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world goes now, 'tis very hard to predicate one upon the other; and 'tis yet more difficult to prove, that a nobleman can be a friend to poetry. Were it not for two or three instances in Whitehall, and in the town, the poets of this age would find so little encouragement for their labours, and so few understanders, that they might have leisure to turn pamphleteers, and augment the number of those abominable scribblers, who, in this time of licence, abuse the press, almost every day, with nonsense, and railing against the government.

. It remains, my lord, that I should give you some account of this comedy, which you have never seen, because it was written and acted in your absence, at your government of Jamaica. It was intended for an honest satire against our crying sin of keeping ; how it would have succeeded, I can but

guess, for it was permitted to be acted only thrice. The crime, for which it suffered, was that which is objected against the satires of Juvenal, and the epigrams of Catullus, that it expressed too much of the vice which it decried. Your lordship knows what answer was returned by the elder of those poets, whom I last mentioned, to his accusers :

-castum esse decet pium poetam
Ipsum. Versiculos nihil necesse est :
Qui tum denique habent salem ac leporem

Si sint molliculi et parum pudici.
But I dare not make that apology for myself; and
therefore have taken a becoming care, that those
things which offended on the stage, might be either
altered, or omitted in the press; for their authority
is, and shall be, ever sacred to me, as much absent
as present, and in all alterations of their fortune,
who for those reasons have stopped its farther ap-
pearance on the theatre. And whatsoever hindrance
it has been to me in point of profit, many





friends can bear me witness, that I have not once murmured against that decree. The same fortune once happened to Moliere, on the occasion of his

Tartuffe;" which, notwithstanding, afterwards has seen the light, in a country more bigot than ours, and is accounted amongst the best pieces of that poet. I will be bold enough to say, that this comedy is of the first rank of those which I have written, and that posterity will be of my opinion. It has nothing of particular satire in it; for whatsoever may have been pretended by some critics in the town, I may safely and solemnly affirm, that no one character has been drawn from any single man; and that I have known so many of the same humour, in every folly which is here exposed, as may serve to warrant it from a particular reflection. It was printed in my absence from the town, this summer, much against my expectation; otherwise I had over-looked the press, and been yet more care

ful, that neither my friends should have had the least occasion of unkindness against me, nor my enemies of upbraiding me; but if it live to a second impression, I will faithfully perform what has been wanting in this. In the mean time, my lord, I recommend it to your protection, and beg I may keep still that place in your favour which I have hitherto enjoyed ; and which I shall reckon as one of the greatest blessings which can befall,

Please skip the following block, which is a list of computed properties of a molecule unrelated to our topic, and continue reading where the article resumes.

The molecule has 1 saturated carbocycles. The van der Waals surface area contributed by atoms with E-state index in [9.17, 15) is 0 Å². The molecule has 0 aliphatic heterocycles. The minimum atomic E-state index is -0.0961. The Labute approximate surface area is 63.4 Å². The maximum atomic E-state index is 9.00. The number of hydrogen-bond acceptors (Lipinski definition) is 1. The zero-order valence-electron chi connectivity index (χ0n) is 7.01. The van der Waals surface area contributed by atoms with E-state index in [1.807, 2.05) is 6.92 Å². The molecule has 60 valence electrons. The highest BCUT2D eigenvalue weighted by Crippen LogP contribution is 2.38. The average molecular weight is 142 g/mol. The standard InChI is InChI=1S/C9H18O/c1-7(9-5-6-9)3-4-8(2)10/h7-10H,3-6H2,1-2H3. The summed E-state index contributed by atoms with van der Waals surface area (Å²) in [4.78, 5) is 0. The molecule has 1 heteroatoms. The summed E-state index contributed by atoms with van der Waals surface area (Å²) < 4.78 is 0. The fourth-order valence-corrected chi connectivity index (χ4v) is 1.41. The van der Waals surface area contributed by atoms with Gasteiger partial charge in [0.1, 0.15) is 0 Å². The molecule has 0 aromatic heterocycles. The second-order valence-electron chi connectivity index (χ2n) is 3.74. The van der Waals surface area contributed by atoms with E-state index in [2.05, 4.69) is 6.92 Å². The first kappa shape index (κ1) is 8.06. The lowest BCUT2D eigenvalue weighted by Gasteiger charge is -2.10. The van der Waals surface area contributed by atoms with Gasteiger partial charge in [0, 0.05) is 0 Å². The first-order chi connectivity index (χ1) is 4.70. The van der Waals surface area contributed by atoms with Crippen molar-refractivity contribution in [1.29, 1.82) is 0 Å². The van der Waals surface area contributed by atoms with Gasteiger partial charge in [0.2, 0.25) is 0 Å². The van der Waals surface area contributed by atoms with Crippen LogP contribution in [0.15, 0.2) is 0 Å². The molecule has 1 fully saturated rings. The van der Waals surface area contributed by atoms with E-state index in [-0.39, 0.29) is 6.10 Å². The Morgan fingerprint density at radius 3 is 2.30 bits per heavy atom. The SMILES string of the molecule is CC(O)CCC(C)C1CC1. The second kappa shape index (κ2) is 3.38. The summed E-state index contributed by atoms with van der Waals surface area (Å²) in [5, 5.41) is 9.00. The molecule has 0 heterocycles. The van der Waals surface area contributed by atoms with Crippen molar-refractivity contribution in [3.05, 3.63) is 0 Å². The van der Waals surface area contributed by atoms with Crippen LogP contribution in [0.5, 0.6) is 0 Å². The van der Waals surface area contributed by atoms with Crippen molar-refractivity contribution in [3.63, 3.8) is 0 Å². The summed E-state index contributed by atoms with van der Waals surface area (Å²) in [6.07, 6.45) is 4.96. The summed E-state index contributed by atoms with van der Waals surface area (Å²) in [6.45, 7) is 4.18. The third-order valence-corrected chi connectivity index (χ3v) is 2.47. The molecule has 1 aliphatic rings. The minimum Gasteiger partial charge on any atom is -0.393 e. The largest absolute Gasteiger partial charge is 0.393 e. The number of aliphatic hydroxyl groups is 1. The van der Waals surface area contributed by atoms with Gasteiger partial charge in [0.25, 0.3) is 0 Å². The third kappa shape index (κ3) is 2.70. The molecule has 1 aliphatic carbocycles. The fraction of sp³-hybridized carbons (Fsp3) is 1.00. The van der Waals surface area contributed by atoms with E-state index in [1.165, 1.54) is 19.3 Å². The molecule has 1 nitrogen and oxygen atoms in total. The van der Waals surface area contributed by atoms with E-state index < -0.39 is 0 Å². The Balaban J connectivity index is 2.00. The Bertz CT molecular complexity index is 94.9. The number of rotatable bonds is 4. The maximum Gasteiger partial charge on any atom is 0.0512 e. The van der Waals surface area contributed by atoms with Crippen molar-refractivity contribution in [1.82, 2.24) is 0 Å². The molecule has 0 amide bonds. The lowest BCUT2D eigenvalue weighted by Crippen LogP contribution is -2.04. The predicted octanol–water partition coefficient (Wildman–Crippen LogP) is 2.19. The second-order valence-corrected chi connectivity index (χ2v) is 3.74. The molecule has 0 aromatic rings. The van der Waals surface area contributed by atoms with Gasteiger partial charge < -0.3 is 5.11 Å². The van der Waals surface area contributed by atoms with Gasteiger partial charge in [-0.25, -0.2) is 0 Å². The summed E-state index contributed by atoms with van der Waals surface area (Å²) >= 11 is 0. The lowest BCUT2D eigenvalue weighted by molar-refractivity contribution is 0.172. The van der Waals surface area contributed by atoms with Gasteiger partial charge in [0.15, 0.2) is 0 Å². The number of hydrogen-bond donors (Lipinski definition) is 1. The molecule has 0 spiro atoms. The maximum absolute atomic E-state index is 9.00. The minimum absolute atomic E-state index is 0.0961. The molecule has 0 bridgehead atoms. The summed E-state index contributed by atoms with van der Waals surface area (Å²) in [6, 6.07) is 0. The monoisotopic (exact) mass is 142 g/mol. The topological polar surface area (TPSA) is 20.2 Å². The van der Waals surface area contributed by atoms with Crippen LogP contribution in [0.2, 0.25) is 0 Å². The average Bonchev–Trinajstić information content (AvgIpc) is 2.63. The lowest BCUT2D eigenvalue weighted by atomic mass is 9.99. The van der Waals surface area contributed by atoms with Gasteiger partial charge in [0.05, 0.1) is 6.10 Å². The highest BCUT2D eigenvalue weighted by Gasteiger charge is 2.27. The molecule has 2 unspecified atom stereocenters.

My Lord,
Your Lordship's most obedient,

Faithful servant,



TRUÉ wit has seen its best days long ago ;
It ne'er looked up, since we were dipt in show;
When sense in doggrel rhimes and clouds was lost,
And dulness flourished at the actor's cost.
Nor stopt it here; when tragedy was done,
Satire and humour the same fate have run,
And comedy is sunk to trick and pun.
Now our machining lumber will not sell,
And you no longer care for heaven or hell;
What stuff will please you next, the Lord can tell.
Let them, who the rebellion first began
To wit, restore the monarch, if they can;
Our author dares not be the first bold man.
He, like the prudent citizen, takes care,
To keep for better marts his staple ware;
His toys are good enough for Sturbridge fair.
Tricks were the fashion ; if it now be spent,
'Tis time enough at Easter, to invent;
No man will make up a new suit for Lent.
If now and then he takes a small pretence,
'To forage for a little wit and sense,
Pray pardon him, he meant you no offence. ;
Next summer, Nostradamus tells, they say,
That all the critics shall be shipped away,
And not enow be left to damn a play.
To every sail beside, good heaven, be kind;
But drive away that swarm with such a wind,
That not one locust may be left behind !

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ALDO, an honest, good-natured, free-hearted old gen

tleman of the town. WOODALL, his son, under a false name; bred abroad,

and now returned from travel. LIMBERHAM, a tame, foolish keeper, persuaded by

what is last said to him, and changing next word. BRAINSICK, a husband, who, being well conceited of

himself, despises his wife: vehement and eloquent, as

he thinks; but indeed a talker of nonsense. GERVASE, WOODALL's man : formal, and apt to

give good counsel. Giles, WOODALL's cast servant.

Mrs Saintly, an hypocritical fanatic, landlady of the

boarding-house. MRS TRICKSY, a termagant kept mistress. MRs PLEASANCE, supposed daughter to Mrs SAINT

LY : Spiteful and satirical; but secretly in love

with WOOD ALL. MRS BRAINSICK. JUDITH, a maid of the house.


SCENE-A Boarding-house in Town.

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